Kyle Lafferty is confident he can continue to deliver on the international stage as he looks forward to his first experience of captaining Northern Ireland.
Lafferty will get the armband when he earns his 81st cap in Sunday’s friendly against the United States.
The 33-year-old has appeared in 22 internationals since his last goal came against Azerbaijan in 2016, but having scored three in four since his February move to Kilmarnock, Lafferty came into camp on a high.
Now the challenge is to replicate that on the international level.
“I’m hopeful that if one goal hits the back of the net more goals will follow,” Lafferty said.
“I’m confident in my ability to get more goals for my country again and once the first one hits the net, I expect plenty more to come.”
Lafferty said the move to Kilmarnock has helped him feel settled again after short spells in Norway, Italy and Sunderland since he left Rangers.
Having lost his sister in November, being back close to home has been a major factor for Lafferty.
“Lots of things have happened to me over the last six months so it’s been really important for me to return close to my family and now my football club is just 30 minutes down the road,” he said.
“I think me being settled and happy has been great for my performances because I’m scoring goals and contributing to the team, which is why I was brought in by Tommy Wright.
“I hope to continue my goal-scoring form for my country and I’ll be doing everything I can to score.”
Lafferty admitted he had never captained a side at any level previously. Though players traditionally get the armband on the occasion of their 50th cap, Lafferty passed up his previous opportunity given it came in a vital qualifier against Belarus.
Ian Baraclough is as keen as anyone to get the nation’s second top scorer firing again, and will be hoping this honour can inspire him.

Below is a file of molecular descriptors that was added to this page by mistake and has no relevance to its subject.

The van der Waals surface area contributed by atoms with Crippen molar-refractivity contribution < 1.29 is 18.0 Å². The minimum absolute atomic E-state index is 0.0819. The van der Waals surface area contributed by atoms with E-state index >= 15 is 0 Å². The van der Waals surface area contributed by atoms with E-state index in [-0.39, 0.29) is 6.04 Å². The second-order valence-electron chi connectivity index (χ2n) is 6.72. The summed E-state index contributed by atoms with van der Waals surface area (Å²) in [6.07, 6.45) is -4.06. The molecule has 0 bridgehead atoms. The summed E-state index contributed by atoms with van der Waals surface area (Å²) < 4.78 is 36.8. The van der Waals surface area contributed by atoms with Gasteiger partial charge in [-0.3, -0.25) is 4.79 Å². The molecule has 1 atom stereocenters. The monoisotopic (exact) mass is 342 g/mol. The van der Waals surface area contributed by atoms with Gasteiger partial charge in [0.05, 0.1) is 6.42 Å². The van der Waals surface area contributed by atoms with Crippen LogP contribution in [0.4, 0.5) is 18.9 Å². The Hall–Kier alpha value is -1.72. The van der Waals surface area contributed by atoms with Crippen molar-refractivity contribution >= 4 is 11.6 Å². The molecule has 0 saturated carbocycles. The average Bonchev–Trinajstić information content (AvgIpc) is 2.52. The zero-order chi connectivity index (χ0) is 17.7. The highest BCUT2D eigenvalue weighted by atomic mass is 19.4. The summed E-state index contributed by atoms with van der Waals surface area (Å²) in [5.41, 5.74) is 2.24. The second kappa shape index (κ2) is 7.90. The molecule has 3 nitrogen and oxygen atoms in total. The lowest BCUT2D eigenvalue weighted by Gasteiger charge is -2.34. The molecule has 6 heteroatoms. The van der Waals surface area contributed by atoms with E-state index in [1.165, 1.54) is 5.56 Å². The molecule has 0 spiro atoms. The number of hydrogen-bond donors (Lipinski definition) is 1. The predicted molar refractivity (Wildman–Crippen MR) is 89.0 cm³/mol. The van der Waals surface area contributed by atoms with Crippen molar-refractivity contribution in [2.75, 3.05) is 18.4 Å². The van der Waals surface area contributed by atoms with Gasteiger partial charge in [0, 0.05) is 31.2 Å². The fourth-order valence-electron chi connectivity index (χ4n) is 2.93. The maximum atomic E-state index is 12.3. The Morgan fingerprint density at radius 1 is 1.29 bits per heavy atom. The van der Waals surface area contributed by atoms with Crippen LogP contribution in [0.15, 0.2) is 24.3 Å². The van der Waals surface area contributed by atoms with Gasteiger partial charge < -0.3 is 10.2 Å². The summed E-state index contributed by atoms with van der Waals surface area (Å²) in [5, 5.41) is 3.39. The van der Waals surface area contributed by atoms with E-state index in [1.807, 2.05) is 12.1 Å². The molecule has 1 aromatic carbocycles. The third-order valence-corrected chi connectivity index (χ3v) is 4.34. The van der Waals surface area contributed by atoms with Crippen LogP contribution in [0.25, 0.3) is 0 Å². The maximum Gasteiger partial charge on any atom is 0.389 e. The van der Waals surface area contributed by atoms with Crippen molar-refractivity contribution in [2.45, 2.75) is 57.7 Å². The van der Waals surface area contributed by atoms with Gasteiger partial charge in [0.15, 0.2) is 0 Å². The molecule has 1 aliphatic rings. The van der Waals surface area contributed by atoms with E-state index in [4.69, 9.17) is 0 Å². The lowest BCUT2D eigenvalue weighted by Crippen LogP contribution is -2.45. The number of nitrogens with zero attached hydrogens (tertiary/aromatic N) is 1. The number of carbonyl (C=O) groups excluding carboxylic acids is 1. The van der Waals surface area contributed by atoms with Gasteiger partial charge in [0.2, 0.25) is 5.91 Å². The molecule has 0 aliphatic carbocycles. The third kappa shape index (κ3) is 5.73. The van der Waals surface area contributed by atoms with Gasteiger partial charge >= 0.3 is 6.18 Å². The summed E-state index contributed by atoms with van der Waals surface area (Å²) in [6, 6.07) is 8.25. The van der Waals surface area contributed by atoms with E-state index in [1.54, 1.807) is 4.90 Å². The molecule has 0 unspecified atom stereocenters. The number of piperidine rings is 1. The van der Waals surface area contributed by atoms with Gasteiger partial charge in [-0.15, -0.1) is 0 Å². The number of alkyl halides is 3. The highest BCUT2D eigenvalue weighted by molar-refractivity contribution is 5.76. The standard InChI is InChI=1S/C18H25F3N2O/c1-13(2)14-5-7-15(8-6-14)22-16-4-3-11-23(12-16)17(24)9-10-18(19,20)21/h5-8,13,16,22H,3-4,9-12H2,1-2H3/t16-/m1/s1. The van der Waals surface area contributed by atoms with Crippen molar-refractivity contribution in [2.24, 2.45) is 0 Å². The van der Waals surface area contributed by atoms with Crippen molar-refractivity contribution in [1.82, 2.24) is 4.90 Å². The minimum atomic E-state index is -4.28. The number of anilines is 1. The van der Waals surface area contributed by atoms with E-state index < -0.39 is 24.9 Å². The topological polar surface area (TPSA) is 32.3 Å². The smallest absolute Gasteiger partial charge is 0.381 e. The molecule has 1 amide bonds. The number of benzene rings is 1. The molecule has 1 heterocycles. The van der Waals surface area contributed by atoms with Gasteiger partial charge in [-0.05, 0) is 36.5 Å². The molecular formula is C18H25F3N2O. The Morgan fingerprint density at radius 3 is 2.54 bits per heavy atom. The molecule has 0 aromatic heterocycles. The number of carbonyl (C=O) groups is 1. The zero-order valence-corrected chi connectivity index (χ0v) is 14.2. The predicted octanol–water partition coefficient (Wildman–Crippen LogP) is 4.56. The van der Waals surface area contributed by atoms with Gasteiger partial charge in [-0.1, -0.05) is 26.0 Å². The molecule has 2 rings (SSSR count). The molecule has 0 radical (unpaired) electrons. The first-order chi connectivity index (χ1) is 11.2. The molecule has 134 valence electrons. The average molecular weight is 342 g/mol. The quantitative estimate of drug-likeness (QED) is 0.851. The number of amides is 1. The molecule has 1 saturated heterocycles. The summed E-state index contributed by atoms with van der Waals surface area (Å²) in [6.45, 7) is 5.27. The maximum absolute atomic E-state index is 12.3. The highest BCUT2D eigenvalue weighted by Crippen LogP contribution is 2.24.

“When Kyle Lafferty is hitting the target regularly he’s going to be a big asset for us,” Baraclough said.
“He’s gone to Kilmarnock, he’s got that move and he’s settled. It’s very good to see him hitting the target so quickly after getting to a new club and that can only be good for us.
“Kyle shot this country to the Euros in 2016. You need a goal-scorer to get six, seven, eight goals in a campaign if you’re going to qualify and Kyle certainly did that and more.
“If you’ve got a goal-scorer who’s hitting the back of the net regularly then you’ve certainly got a chance.”
After nine months and as many games in charge, Baraclough is yet to oversee a win inside 90 minutes, but feels Thursday’s second half against Italy was another sign that his side only need a change in fortune to start getting results.
“The Norway game at home (a 5-1 defeat in September) was the only one since I’ve been in charge where I felt we didn’t perform at all and were never in the game,” Baraclough said of his reign to date.
“All the other games I’ve felt we’ve played well for periods in certain games and the team should have got more rewards for the endeavour and how they played in a lot of the games.
“That just adds to the frustration at the moment because there’s nothing like having that habit of winning games of football and the players deserve to have that feeling.
“I’m sure it’s not far in coming. We’ve got to stay positive and have that belief in ourselves.”